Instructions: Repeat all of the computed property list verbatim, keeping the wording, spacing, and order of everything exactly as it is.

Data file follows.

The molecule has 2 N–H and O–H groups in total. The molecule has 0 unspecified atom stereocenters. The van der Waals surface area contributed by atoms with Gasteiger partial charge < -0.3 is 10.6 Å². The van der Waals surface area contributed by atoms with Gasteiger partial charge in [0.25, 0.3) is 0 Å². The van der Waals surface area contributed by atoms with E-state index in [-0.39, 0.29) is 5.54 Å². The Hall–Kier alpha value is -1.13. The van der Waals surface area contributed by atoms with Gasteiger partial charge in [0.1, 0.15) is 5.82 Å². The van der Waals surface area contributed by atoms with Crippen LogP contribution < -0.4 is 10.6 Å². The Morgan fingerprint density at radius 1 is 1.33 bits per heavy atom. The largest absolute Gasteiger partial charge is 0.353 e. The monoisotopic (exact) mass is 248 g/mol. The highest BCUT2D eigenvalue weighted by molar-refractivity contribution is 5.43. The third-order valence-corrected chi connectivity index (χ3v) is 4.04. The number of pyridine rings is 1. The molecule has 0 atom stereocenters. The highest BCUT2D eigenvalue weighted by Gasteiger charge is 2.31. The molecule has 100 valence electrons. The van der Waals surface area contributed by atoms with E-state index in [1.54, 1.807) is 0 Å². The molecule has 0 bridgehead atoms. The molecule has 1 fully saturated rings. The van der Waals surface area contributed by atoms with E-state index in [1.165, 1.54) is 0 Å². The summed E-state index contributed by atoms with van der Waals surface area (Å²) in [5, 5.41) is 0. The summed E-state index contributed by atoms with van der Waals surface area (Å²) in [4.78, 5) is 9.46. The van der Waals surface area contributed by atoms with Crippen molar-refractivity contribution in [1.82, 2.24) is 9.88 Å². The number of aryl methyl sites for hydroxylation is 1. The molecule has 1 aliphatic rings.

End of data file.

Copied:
The molecule has 2 N–H and O–H groups in total. The molecule has 0 unspecified atom stereocenters. The van der Waals surface area contributed by atoms with Gasteiger partial charge < -0.3 is 10.6 Å². The van der Waals surface area contributed by atoms with Gasteiger partial charge in [0.25, 0.3) is 0 Å². The van der Waals surface area contributed by atoms with E-state index in [-0.39, 0.29) is 5.54 Å². The Hall–Kier alpha value is -1.13. The van der Waals surface area contributed by atoms with Gasteiger partial charge in [0.1, 0.15) is 5.82 Å². The van der Waals surface area contributed by atoms with Crippen LogP contribution < -0.4 is 10.6 Å². The Morgan fingerprint density at radius 1 is 1.33 bits per heavy atom. The largest absolute Gasteiger partial charge is 0.353 e. The monoisotopic (exact) mass is 248 g/mol. The highest BCUT2D eigenvalue weighted by molar-refractivity contribution is 5.43. The third-order valence-corrected chi connectivity index (χ3v) is 4.04. The number of pyridine rings is 1. The molecule has 0 atom stereocenters. The highest BCUT2D eigenvalue weighted by Gasteiger charge is 2.31. The molecule has 100 valence electrons. The van der Waals surface area contributed by atoms with E-state index in [1.54, 1.807) is 0 Å². The molecule has 0 bridgehead atoms. The molecule has 1 fully saturated rings. The van der Waals surface area contributed by atoms with E-state index in [1.165, 1.54) is 0 Å². The summed E-state index contributed by atoms with van der Waals surface area (Å²) in [5, 5.41) is 0. The summed E-state index contributed by atoms with van der Waals surface area (Å²) in [4.78, 5) is 9.46. The van der Waals surface area contributed by atoms with Crippen molar-refractivity contribution in [1.82, 2.24) is 9.88 Å². The number of aryl methyl sites for hydroxylation is 1. The molecule has 1 aliphatic rings.